News

Burn ban elevated to Stage 2 in Pierce, Snohomish Counties; Stage 1 burn ban continues for King, Kitsap Counties

High pressure remains over the region, with stagnant conditions that caused air quality to degrade significantly Thursday night in parts of Pierce and Snohomish counties, triggering the need for a Stage 2 burn ban.

Areas of King and Kitsap counties also experienced elevated air pollution, but not enough to warrant the more restrictive Stage 2 ban.

Clean Air Agency forecasters expect little wind today and through this evening. Pollution levels will remain high today through this evening, especially in communities where residential wood burning is common. In these communities air quality is likely to reach levels considered "unhealthy for sensitive groups."

Clean Air Agency staff follow a protocol set by state law to determine when and where to issue a burn ban, and when to lift a burn ban.

During a Stage 2 burn ban:

• No burning is allowed in ANY wood-burning fireplaces, wood stoves or fireplace inserts (certified or uncertified) or pellet stoves. Residents should rely instead on their home's other, cleaner source of heat (such as their furnace or electric baseboard heaters) for a few days until air quality improves, the public health risk diminishes and the ban is cancelled. The only exception is if a wood stove is a home's only adequate source of heat.

• No outdoor fires are allowed. This includes recreational fires such as bonfires, campfires and the use of fire pits and chimineas.

• Burn ban violations are subject to a $1,000 penalty.

It is OK to use natural gas and propane stoves or inserts during a Stage 2 burn ban.

During a Stage 1 burn ban:

• No burning is allowed in fireplaces or uncertified wood stoves. Residents should rely instead on their home's other, cleaner source of heat (such as their furnace or electric baseboard heaters) for a few days until air quality improves, the public health risk diminishes and the ban is cancelled. The only exception is if a wood stove is a home's only adequate source of heat.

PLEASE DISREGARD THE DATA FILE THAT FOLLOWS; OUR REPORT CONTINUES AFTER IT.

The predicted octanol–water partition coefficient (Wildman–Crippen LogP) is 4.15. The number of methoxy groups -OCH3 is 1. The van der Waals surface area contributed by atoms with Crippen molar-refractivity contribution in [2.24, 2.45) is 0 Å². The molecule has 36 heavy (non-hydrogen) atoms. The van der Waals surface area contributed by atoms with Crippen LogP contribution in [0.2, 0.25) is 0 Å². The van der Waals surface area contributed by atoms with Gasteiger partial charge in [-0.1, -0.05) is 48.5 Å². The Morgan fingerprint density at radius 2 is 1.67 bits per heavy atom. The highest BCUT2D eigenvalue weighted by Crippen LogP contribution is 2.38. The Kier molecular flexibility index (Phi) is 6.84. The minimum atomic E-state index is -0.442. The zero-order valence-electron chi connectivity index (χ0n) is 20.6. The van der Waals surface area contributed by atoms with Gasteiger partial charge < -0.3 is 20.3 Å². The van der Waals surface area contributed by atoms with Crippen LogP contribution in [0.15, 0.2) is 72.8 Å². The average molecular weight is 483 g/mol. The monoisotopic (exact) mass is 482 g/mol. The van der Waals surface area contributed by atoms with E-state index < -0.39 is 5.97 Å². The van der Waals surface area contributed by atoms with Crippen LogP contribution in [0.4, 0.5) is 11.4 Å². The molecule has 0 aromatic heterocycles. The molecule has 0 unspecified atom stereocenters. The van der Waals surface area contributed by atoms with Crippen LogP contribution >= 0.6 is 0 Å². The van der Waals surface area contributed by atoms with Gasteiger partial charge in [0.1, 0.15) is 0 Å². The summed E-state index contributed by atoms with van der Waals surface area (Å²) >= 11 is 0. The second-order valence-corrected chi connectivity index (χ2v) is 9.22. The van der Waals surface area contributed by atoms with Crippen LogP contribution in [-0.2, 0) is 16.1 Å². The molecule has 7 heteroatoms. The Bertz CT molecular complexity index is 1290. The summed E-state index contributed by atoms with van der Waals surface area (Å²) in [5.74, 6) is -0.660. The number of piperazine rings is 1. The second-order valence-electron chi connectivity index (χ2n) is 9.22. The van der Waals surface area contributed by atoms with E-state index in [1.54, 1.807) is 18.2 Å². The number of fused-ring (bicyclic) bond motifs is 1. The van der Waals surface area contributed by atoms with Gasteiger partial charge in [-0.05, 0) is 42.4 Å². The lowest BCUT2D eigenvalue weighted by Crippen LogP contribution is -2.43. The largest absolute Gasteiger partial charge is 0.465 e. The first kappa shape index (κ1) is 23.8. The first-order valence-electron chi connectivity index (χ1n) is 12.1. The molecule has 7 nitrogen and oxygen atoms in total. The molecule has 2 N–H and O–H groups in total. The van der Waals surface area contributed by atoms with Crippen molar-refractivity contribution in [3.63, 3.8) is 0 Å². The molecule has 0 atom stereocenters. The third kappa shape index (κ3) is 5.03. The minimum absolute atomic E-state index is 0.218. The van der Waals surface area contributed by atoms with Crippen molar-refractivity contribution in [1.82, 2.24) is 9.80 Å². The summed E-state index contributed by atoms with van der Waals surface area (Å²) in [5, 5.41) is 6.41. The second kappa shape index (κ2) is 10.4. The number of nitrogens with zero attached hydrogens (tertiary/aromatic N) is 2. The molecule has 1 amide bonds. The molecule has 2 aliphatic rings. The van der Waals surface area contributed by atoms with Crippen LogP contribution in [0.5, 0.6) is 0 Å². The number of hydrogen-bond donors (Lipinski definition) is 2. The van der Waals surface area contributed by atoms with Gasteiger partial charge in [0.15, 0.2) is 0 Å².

• No outdoor fires are allowed. This includes recreational fires such as bonfires, campfires and the use of fire pits and chimineas.

• Burn ban violations are subject to a $1,000 penalty.

It is OK to use natural gas, propane, pellet and EPA certified wood stoves or inserts during a Stage 1 burn ban.

The Washington State Department of Health recommends that people who are sensitive to air pollution limit time spent outdoors, especially when exercising. Air pollution can trigger asthma attacks, cause difficulty breathing, and make lung and heart problems worse. Air pollution is especially harmful to people with lung and heart problems, people with diabetes, children, and older adults (over age 65).

The purpose of a burn ban is to reduce the amount of pollution that is creating unhealthy air. Puget Sound Clean Air Agency staff will continue to monitor the situation.

We encourage an open exchange of ideas on this story's topic, but we ask you to follow our guidelines for respecting community standards. Personal attacks, inappropriate language, and off-topic comments may be removed, and comment privileges revoked, per our Terms of Use. Please see our FAQ if you have questions or concerns about using Facebook to comment.

Read the latest Green Edition

Browse the print edition page by page, including stories and ads.

Aug 29 edition online now. Browse the archives.